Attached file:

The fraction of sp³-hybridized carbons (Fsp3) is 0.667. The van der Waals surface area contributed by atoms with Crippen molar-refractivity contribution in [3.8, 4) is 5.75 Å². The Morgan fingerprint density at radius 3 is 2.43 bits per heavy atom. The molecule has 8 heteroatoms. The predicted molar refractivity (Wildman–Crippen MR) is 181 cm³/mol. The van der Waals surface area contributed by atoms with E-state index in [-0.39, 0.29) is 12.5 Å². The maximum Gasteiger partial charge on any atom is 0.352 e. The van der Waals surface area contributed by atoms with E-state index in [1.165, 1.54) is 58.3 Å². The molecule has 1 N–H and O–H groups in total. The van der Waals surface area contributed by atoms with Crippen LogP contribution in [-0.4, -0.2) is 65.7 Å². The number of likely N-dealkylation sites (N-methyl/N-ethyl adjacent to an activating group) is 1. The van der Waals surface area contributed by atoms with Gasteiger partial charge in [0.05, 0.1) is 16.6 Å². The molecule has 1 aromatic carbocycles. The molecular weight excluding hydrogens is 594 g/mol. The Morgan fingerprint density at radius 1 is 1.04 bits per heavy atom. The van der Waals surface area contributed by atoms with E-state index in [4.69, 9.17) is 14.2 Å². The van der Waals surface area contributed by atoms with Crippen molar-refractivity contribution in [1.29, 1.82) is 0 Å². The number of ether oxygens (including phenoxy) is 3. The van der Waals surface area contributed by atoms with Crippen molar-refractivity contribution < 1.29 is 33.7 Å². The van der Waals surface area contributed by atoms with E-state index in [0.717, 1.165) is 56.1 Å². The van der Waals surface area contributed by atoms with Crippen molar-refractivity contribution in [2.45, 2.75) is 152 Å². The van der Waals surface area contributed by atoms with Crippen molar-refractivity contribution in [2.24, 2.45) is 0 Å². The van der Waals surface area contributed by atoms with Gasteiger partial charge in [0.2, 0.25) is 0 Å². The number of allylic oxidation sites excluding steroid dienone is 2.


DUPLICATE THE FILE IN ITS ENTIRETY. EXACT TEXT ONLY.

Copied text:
The fraction of sp³-hybridized carbons (Fsp3) is 0.667. The van der Waals surface area contributed by atoms with Crippen molar-refractivity contribution in [3.8, 4) is 5.75 Å². The Morgan fingerprint density at radius 3 is 2.43 bits per heavy atom. The molecule has 8 heteroatoms. The predicted molar refractivity (Wildman–Crippen MR) is 181 cm³/mol. The van der Waals surface area contributed by atoms with E-state index in [-0.39, 0.29) is 12.5 Å². The maximum Gasteiger partial charge on any atom is 0.352 e. The van der Waals surface area contributed by atoms with E-state index in [1.165, 1.54) is 58.3 Å². The molecule has 1 N–H and O–H groups in total. The van der Waals surface area contributed by atoms with Crippen LogP contribution in [-0.4, -0.2) is 65.7 Å². The number of likely N-dealkylation sites (N-methyl/N-ethyl adjacent to an activating group) is 1. The van der Waals surface area contributed by atoms with Gasteiger partial charge in [0.05, 0.1) is 16.6 Å². The molecule has 1 aromatic carbocycles. The molecular weight excluding hydrogens is 594 g/mol. The Morgan fingerprint density at radius 1 is 1.04 bits per heavy atom. The van der Waals surface area contributed by atoms with E-state index in [4.69, 9.17) is 14.2 Å². The van der Waals surface area contributed by atoms with Crippen molar-refractivity contribution in [1.29, 1.82) is 0 Å². The number of ether oxygens (including phenoxy) is 3. The van der Waals surface area contributed by atoms with Crippen molar-refractivity contribution < 1.29 is 33.7 Å². The van der Waals surface area contributed by atoms with E-state index in [0.717, 1.165) is 56.1 Å². The van der Waals surface area contributed by atoms with Crippen molar-refractivity contribution in [2.45, 2.75) is 152 Å². The van der Waals surface area contributed by atoms with Crippen molar-refractivity contribution in [2.24, 2.45) is 0 Å². The van der Waals surface area contributed by atoms with Gasteiger partial charge in [0.2, 0.25) is 0 Å². The number of allylic oxidation sites excluding steroid dienone is 2.